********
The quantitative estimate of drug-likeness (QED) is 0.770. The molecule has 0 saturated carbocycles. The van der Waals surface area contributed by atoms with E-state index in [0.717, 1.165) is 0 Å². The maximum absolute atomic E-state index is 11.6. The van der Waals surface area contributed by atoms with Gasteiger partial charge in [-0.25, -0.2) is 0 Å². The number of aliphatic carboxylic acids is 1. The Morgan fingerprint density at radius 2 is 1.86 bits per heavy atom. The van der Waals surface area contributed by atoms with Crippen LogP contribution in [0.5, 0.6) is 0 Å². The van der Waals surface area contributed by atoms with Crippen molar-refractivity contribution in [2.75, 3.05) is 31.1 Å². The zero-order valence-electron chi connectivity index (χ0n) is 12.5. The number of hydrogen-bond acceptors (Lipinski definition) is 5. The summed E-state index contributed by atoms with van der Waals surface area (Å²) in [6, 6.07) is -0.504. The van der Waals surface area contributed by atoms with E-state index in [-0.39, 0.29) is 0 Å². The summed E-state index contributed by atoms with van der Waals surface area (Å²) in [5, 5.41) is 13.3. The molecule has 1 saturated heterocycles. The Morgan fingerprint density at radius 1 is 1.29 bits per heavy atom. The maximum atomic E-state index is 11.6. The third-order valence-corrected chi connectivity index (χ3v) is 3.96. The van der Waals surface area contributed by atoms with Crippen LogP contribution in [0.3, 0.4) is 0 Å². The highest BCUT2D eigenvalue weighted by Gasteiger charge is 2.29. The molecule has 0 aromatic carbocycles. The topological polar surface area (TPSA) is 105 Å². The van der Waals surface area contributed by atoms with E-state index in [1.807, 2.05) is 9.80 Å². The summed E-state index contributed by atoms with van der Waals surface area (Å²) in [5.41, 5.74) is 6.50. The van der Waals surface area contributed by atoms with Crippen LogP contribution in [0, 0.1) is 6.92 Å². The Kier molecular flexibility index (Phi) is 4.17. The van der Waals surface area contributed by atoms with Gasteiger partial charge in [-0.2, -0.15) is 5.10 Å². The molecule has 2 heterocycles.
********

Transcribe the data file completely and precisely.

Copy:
The quantitative estimate of drug-likeness (QED) is 0.770. The molecule has 0 saturated carbocycles. The van der Waals surface area contributed by atoms with E-state index in [0.717, 1.165) is 0 Å². The maximum absolute atomic E-state index is 11.6. The van der Waals surface area contributed by atoms with Gasteiger partial charge in [-0.25, -0.2) is 0 Å². The number of aliphatic carboxylic acids is 1. The Morgan fingerprint density at radius 2 is 1.86 bits per heavy atom. The van der Waals surface area contributed by atoms with Crippen LogP contribution in [0.5, 0.6) is 0 Å². The van der Waals surface area contributed by atoms with Crippen molar-refractivity contribution in [2.75, 3.05) is 31.1 Å². The zero-order valence-electron chi connectivity index (χ0n) is 12.5. The number of hydrogen-bond acceptors (Lipinski definition) is 5. The summed E-state index contributed by atoms with van der Waals surface area (Å²) in [6, 6.07) is -0.504. The van der Waals surface area contributed by atoms with E-state index in [-0.39, 0.29) is 0 Å². The summed E-state index contributed by atoms with van der Waals surface area (Å²) in [5, 5.41) is 13.3. The molecule has 1 saturated heterocycles. The Morgan fingerprint density at radius 1 is 1.29 bits per heavy atom. The maximum atomic E-state index is 11.6. The third-order valence-corrected chi connectivity index (χ3v) is 3.96. The van der Waals surface area contributed by atoms with Crippen LogP contribution in [0.3, 0.4) is 0 Å². The highest BCUT2D eigenvalue weighted by Gasteiger charge is 2.29. The molecule has 0 aromatic carbocycles. The topological polar surface area (TPSA) is 105 Å². The van der Waals surface area contributed by atoms with E-state index in [1.807, 2.05) is 9.80 Å². The summed E-state index contributed by atoms with van der Waals surface area (Å²) in [5.41, 5.74) is 6.50. The van der Waals surface area contributed by atoms with Crippen LogP contribution in [0, 0.1) is 6.92 Å². The Kier molecular flexibility index (Phi) is 4.17. The van der Waals surface area contributed by atoms with Gasteiger partial charge in [-0.2, -0.15) is 5.10 Å². The molecule has 2 heterocycles.